Catch a show at The Sofia Tsakopoulos Center for the Arts (tickets, $9 to $46), the new performing arts complex by the 30-year-old B Street Theatre. The two-theater venue includes both the 250-seat main stage and the 365-seat Sutter Theatre for Children, which will host “family series” shows at 1 p.m. on Saturday and Sundays. For serious post-theater cocktails, red velvet curtains, pressed tin ceilings, a horseshoe-shaped wooden bar and live music — blues, jazz, big band and country — on weekend nights (starting at 9 p.m.), Shady Lady Saloon may be Sacramento’s sexiest cocktail bar.

Saturday
6) 10 a.m. For the Road
Grab coffee at Temple Coffee Roasters, a highfalutin caffeine palace that opened its grandest location — which includes a floor hand-laid with 500,000 pennies — in 2016 in an 1880s building in the trendy Midtown neighborhood. Coffee snobs will find Kyoto slow-drip and a custom tap system for Nitrogen-infused coffees and teas. Then get a picnic lunch for the road at Roxie’s Deli & BBQ, an East Sacramento corner store with a retro feel and sandwiches that will feed two adults for less than $10. A local favorite is the messy Meatball Mafia sandwich ($9.65) with smashed meatballs, provolone and Parmesan cheeses, topped with tomatoes, onions and jalapeños.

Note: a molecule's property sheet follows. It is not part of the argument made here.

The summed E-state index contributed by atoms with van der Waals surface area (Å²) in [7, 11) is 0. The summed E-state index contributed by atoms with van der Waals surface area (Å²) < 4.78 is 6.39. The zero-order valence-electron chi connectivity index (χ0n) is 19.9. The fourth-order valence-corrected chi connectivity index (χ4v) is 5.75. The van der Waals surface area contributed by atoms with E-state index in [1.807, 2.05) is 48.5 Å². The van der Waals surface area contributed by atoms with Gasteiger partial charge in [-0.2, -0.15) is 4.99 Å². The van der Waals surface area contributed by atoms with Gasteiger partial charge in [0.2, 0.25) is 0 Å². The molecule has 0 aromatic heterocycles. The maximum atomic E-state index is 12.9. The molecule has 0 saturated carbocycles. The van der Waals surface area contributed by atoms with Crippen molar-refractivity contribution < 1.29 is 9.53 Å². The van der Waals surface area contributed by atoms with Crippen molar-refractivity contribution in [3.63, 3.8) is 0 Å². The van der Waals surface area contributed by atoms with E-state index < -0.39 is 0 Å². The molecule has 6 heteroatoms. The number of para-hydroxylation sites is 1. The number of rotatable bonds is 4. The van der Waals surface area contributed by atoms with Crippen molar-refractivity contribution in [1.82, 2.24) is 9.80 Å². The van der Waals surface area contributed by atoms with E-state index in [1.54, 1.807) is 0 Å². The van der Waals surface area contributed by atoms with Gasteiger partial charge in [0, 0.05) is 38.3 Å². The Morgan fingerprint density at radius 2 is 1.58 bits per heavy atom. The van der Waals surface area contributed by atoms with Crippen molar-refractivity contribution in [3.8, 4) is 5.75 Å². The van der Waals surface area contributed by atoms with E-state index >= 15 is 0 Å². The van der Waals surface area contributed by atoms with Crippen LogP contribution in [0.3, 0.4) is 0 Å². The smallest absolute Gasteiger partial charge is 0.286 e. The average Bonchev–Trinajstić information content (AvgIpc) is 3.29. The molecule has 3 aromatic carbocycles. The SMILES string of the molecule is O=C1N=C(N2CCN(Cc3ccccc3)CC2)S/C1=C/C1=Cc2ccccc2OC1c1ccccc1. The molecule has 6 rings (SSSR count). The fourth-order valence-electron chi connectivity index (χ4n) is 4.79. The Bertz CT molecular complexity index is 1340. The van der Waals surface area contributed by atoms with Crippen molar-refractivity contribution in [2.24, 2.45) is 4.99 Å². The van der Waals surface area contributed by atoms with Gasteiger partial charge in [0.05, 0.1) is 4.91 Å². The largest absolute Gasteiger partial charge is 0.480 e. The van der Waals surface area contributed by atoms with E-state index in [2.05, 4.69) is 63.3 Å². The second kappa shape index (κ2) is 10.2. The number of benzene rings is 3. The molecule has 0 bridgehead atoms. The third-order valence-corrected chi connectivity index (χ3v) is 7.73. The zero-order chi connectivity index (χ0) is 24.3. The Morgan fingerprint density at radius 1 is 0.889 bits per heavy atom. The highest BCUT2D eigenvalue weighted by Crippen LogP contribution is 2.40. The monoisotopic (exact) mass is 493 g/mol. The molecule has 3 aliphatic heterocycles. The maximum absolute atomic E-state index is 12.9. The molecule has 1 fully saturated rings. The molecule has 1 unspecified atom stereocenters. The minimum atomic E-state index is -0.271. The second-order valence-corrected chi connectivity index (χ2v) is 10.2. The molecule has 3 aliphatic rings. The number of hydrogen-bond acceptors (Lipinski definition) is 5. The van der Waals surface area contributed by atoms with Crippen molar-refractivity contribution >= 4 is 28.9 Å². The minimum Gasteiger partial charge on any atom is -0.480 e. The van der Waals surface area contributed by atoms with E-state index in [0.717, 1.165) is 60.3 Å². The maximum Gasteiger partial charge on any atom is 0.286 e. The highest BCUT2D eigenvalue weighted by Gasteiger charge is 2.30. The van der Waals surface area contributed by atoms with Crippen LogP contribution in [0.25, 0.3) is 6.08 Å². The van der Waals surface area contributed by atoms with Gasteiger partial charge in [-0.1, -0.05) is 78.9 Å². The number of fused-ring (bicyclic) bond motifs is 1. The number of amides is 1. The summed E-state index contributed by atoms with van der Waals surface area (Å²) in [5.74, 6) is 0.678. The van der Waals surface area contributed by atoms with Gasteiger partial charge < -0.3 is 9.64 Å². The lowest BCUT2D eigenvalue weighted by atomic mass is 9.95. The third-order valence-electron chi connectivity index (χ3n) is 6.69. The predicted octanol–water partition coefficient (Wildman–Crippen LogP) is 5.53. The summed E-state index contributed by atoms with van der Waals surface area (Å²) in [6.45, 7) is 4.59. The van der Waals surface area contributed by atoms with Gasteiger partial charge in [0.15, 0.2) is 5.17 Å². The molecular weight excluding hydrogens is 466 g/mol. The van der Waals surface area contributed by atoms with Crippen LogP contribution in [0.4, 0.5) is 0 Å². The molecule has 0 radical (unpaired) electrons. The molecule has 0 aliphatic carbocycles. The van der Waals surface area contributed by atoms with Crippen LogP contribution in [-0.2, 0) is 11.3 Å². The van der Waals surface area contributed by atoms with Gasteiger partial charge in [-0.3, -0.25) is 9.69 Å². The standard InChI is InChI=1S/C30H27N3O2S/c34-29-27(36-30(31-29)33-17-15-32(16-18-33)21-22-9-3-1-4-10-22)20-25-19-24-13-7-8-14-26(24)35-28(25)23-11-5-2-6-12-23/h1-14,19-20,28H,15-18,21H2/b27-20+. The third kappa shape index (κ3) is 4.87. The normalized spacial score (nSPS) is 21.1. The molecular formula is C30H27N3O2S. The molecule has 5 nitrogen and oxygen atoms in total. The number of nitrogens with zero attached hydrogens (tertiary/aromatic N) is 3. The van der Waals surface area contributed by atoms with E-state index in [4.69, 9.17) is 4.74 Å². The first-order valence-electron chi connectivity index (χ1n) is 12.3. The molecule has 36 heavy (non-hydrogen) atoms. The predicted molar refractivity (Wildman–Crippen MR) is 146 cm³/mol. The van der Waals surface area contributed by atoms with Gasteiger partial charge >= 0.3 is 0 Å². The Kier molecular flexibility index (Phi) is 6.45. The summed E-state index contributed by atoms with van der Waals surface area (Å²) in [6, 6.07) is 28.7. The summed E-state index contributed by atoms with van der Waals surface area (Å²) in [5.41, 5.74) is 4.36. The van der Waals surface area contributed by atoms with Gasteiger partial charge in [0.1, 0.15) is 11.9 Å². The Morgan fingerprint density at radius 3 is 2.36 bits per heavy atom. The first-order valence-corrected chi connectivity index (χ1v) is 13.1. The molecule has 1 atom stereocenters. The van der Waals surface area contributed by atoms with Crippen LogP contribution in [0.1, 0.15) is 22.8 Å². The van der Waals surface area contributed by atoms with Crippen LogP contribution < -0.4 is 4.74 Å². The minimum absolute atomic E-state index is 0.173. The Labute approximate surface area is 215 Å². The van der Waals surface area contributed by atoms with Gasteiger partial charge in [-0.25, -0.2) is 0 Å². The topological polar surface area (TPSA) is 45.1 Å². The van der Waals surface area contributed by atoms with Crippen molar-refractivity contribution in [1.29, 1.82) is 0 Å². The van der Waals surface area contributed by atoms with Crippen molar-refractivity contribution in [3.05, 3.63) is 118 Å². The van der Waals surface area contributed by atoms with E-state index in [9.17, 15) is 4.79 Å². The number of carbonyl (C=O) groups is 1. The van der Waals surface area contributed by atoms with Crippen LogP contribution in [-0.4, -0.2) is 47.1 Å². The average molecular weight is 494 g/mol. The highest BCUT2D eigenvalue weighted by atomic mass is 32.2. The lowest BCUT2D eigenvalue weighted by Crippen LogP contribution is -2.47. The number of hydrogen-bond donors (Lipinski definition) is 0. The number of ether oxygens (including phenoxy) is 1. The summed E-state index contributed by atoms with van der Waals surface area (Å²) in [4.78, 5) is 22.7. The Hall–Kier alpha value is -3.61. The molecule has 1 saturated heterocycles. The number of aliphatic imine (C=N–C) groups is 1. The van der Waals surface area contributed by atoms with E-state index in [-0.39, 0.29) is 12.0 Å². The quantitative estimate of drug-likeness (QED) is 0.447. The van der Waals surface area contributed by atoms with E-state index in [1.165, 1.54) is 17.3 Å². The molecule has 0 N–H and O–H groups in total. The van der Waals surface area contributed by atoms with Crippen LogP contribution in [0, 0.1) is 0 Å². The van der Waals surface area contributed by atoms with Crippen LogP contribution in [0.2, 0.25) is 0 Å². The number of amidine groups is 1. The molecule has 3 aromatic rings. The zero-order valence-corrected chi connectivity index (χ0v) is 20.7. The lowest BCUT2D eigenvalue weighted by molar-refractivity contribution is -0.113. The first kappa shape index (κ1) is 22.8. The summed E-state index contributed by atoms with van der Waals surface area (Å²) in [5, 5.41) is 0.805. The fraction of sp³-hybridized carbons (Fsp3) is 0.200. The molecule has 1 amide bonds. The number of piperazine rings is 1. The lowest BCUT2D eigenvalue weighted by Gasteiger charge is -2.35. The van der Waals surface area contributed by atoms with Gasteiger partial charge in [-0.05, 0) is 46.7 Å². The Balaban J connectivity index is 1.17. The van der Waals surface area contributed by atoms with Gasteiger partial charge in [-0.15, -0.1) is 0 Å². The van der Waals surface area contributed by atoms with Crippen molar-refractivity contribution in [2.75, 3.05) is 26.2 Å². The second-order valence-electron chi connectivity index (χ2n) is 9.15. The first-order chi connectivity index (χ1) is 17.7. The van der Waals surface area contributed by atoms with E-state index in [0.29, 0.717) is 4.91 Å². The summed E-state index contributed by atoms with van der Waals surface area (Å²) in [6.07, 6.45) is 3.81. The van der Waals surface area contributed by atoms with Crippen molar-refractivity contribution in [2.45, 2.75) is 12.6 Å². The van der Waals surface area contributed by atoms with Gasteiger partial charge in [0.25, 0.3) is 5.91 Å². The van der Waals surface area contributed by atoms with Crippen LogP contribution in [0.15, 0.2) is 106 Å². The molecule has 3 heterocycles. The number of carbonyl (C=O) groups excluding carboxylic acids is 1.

7) 12 p.m. GET OUTTA TOWN
The paved, 32-mile Jedediah Smith Memorial Trail starts in Old Sacramento’s Discovery Park and travels along the American River, a tubing hot spot during the scorching summer months. Stop at the Nimbus Hatchery, which raises steelhead trout and Chinook salmon, and has a nature trail. If you’re up for an ambitious ride (or a short drive), continue all the way to the town of Folsom — of Johnny Cash prison song fame — which is loaded with Gold Country character.

8) 5 p.m. TACOS AL FRESCO
For a quick, quintessentially California snack, head to Chando’s, a small local chain of taco stands where you can grab three flavorful street-food-style tacos — like “The Ensenada,” with fried fish and cabbage, birria (spicy stewed goat) and vegetarian options like spinach or potato — and a fountain drink for just $7.49. Take your meal to the recently renovated pond at nearby McKinley Park, where 1,200 rose bushes in bloom from March through May. The garden was featured in Greta Gerwig’s 2017 film “Lady Bird”— a love letter to her hometown — which has inspired walking and running tours of the film’s locations.